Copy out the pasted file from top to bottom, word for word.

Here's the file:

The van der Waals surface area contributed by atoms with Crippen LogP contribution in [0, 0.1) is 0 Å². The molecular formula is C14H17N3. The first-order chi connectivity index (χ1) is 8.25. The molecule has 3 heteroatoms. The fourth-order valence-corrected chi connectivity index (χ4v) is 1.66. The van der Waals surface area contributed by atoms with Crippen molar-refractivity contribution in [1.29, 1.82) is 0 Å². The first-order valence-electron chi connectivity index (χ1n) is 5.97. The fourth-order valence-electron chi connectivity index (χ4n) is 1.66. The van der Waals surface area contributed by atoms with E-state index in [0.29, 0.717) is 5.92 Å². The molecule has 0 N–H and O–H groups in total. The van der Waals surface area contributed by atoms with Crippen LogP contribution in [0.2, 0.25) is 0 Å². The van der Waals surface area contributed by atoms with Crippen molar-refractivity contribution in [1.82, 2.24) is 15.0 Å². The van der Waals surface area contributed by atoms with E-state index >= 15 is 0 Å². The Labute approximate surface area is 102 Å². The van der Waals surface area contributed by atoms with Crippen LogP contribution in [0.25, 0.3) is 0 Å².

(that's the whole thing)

The van der Waals surface area contributed by atoms with Crippen LogP contribution in [0, 0.1) is 0 Å². The molecular formula is C14H17N3. The first-order chi connectivity index (χ1) is 8.25. The molecule has 3 heteroatoms. The fourth-order valence-corrected chi connectivity index (χ4v) is 1.66. The van der Waals surface area contributed by atoms with Crippen molar-refractivity contribution in [1.29, 1.82) is 0 Å². The first-order valence-electron chi connectivity index (χ1n) is 5.97. The fourth-order valence-electron chi connectivity index (χ4n) is 1.66. The van der Waals surface area contributed by atoms with E-state index in [0.29, 0.717) is 5.92 Å². The molecule has 0 N–H and O–H groups in total. The van der Waals surface area contributed by atoms with Crippen LogP contribution in [0.2, 0.25) is 0 Å². The van der Waals surface area contributed by atoms with Crippen molar-refractivity contribution in [1.82, 2.24) is 15.0 Å². The van der Waals surface area contributed by atoms with E-state index >= 15 is 0 Å². The Labute approximate surface area is 102 Å². The van der Waals surface area contributed by atoms with Crippen LogP contribution in [0.25, 0.3) is 0 Å².